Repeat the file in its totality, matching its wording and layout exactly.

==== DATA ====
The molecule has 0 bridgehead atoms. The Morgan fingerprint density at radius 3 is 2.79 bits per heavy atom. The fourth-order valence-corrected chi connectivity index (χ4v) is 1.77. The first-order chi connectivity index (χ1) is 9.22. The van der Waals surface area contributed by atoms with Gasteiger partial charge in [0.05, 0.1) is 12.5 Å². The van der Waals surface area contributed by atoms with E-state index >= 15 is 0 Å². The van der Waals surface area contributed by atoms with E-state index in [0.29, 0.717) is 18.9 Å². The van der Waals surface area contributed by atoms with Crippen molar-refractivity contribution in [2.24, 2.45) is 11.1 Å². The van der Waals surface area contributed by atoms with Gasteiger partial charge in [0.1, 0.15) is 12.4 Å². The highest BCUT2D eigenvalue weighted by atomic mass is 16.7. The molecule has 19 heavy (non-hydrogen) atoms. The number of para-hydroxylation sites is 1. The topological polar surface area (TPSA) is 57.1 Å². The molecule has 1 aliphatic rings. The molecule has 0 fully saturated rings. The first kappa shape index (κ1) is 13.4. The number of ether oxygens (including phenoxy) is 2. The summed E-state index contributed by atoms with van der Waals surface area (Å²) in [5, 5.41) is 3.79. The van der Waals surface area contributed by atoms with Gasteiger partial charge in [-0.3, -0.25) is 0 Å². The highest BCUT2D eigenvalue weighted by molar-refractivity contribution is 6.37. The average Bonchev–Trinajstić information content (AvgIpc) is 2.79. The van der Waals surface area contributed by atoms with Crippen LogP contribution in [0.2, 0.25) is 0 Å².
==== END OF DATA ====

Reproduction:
The molecule has 0 bridgehead atoms. The Morgan fingerprint density at radius 3 is 2.79 bits per heavy atom. The fourth-order valence-corrected chi connectivity index (χ4v) is 1.77. The first-order chi connectivity index (χ1) is 9.22. The van der Waals surface area contributed by atoms with Gasteiger partial charge in [0.05, 0.1) is 12.5 Å². The van der Waals surface area contributed by atoms with E-state index >= 15 is 0 Å². The van der Waals surface area contributed by atoms with E-state index in [0.29, 0.717) is 18.9 Å². The van der Waals surface area contributed by atoms with Crippen molar-refractivity contribution in [2.24, 2.45) is 11.1 Å². The van der Waals surface area contributed by atoms with Gasteiger partial charge in [0.1, 0.15) is 12.4 Å². The highest BCUT2D eigenvalue weighted by atomic mass is 16.7. The molecule has 19 heavy (non-hydrogen) atoms. The number of para-hydroxylation sites is 1. The topological polar surface area (TPSA) is 57.1 Å². The molecule has 1 aliphatic rings. The molecule has 0 fully saturated rings. The first kappa shape index (κ1) is 13.4. The number of ether oxygens (including phenoxy) is 2. The summed E-state index contributed by atoms with van der Waals surface area (Å²) in [5, 5.41) is 3.79. The van der Waals surface area contributed by atoms with Gasteiger partial charge in [-0.3, -0.25) is 0 Å². The highest BCUT2D eigenvalue weighted by molar-refractivity contribution is 6.37. The average Bonchev–Trinajstić information content (AvgIpc) is 2.79. The van der Waals surface area contributed by atoms with Crippen LogP contribution in [0.2, 0.25) is 0 Å².